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What to Do When You Don’t Get Paid

March 24, 2010

by Barbara Weltman  at the Business.gov Community

In today’s tough economy, there is an unfortunate domino effect in accounts receivable—your customer is late in receiving payment so it becomes a late payer of your invoice; unless you receive payment you could be short of cash needed to pay your bills. If your business routinely bills for goods and services and you’re sitting with accounts receivable that have begun to age, be aware of the practical and legal steps you can take to collect what you’re owed. 

Take action quickly
The longer you wait to begin collection actions, the less likely it becomes that you’ll receive what you’re owed. It has been reported that when receivables are 90 days past due, about 27% will never be collected. At six months, 44% will remain delinquent, and after a year, it’s likely that 75% of your receivables will never be paid. The lesson: Take action as soon as your accounts receivable are past due, as you define this (e.g., 10 days, 30 days):

  • Email the customer to verify receipt of the invoice.
  • Follow up with a personal call to the customer inquiring whether there are any special circumstances causing a payment delay. If yes, you may want to work out terms with the customer—giving more time to pay, accepting partial payment immediately with the balance delayed, or some other payment schedule.
  • Stop further business with the customer until the payment issue is resolved.

Taking collections to the next level
If you’ve done what you can in house, consider more extensive action. There are three options:
1) An attorney can send customers a collection letter reminding them of their obligation to pay and promising to pursue legal action if they fail to pay.
2) A collection agency can seek to recover what you’re owed. Typically, they receive a percentage—usually 25% or more—of what they collect. Only use a reputable agency, which you can find through the *Commercial Collection Agency Association.
3) You can go to small claims court. Each state has its own rules and procedures for these legal cases, such as a dollar limit on the amount you can sue for. Find a link to small claims court in your state *here. Usually, you don’t need a lawyer to represent you, the cost of the process is minimal, and the time for action is rather quick. Check with the clerk of the court in your state. Caution: Even if you are a victor in court, there’s no guarantee you’ll recover any money. You’ll still need to find the customer’s assets so collection can proceed.

Taking action if your customer files for bankruptcy
Consumer and business bankruptcies soared in 2009, increasing 32%, as reported by *Bankruptcy Statistics. If you suspect your customer is on shaky financial grounds and could go bankrupt, try to obtain payment upfront before shipping any additional goods or doing any more work.

 If your customer goes belly up and seeks bankruptcy relief, what can you expect? You’ll have to cease collection efforts immediately. You may be able to:
• Recover goods you’ve already shipped if they haven’t been paid for.
• Band together with other unsecured creditors to negotiate terms of repayment if a business customer files for reorganization.
• File as an unsecured creditor if the business customer files for liquidation. Here you may get no more than pennies on the dollar.

Work with a knowledgeable attorney to determine your rights and the best course of action under the circumstances. If the amount owed is small, it may not make financial sense to incur the time and cost of pressing your claim.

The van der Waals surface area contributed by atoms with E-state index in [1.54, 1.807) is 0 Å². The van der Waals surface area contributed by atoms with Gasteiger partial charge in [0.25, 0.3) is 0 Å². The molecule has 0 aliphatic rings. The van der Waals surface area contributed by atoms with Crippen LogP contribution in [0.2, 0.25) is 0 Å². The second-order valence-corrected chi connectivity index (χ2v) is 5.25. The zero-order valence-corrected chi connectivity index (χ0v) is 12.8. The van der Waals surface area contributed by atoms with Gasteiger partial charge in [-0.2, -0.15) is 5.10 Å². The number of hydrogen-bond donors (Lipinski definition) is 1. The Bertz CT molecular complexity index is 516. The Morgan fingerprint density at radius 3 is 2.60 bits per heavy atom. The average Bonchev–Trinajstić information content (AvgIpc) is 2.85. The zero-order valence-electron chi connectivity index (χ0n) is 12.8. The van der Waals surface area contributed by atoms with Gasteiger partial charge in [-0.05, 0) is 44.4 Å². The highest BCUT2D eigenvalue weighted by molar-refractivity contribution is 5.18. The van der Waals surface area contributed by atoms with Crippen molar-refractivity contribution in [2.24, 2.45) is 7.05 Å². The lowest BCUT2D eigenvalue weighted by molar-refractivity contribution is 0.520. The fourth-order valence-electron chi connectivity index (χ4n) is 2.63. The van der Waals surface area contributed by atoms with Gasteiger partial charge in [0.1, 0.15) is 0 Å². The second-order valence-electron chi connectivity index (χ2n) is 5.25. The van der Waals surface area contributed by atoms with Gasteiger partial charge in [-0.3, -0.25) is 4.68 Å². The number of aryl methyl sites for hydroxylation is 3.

Writing off uncollected amounts
Whether you can take a tax deduction for the amount that you don’t collect depends on your method of accounting. If you are on the accrual basis, you can write-off uncollected receivables when you determine they are partially or fully uncollectible. Businesses can use the specific charge-off method to deduct these bad debts. The amount you deduct should be “charged-off” (removed) from your books. If, unexpectedly, the customer pays you after you’ve taken the write-off under either method, you’ll have to report the payment as income.

There is an alternative method for handling bad debt write-offs related to services you perform, called the “nonaccrual experience method.” Under this method you don’t accrue service-related income if you don’t expect to be paid for services performed. 

It may seem incredibly unfair but if you use the cash method of accounting, you cannot take a tax deduction for uncollected payables. You effectively lose the time and effort you put into the job. For example, say a dentist did extensive bridge work for a patient who refuses to pay him and going after this person in small claims court would prove futile. The $3,000 for labor performed is lost (the dentist can deduct any cost for the bridge that he paid the laboratory). 

Preemptive moves
Before the horse is out of the barn and you’re left with uncollected receivables, revise your billing policy. Stop worrying about collecting receivables by getting customers to pay at the point of service. Enable them to pay for goods and services via credit card, debit card, or electronic payment methods. 

*Links to a non-government Websites 

Additional Resources: Getting your Customers to Pay-Up: Part 1 – Tips for Protecting Yourself from Non-Paying Customers; Getting your Customers to Pay-Up: Part 2 – Tips for Collecting from Non-Paying Clients 

Barbara Weltman, tax and business attorney, author, speaker, radio show host, publisher of monthly e-newsletter, “Big Ideas for Small Business(R)” and daily emails, “Idea of the Day(R)”, and an advocate for small business; visit www.BarbaraWeltman.com to find more articles and constructive help for small businesses and entrepreneurs.

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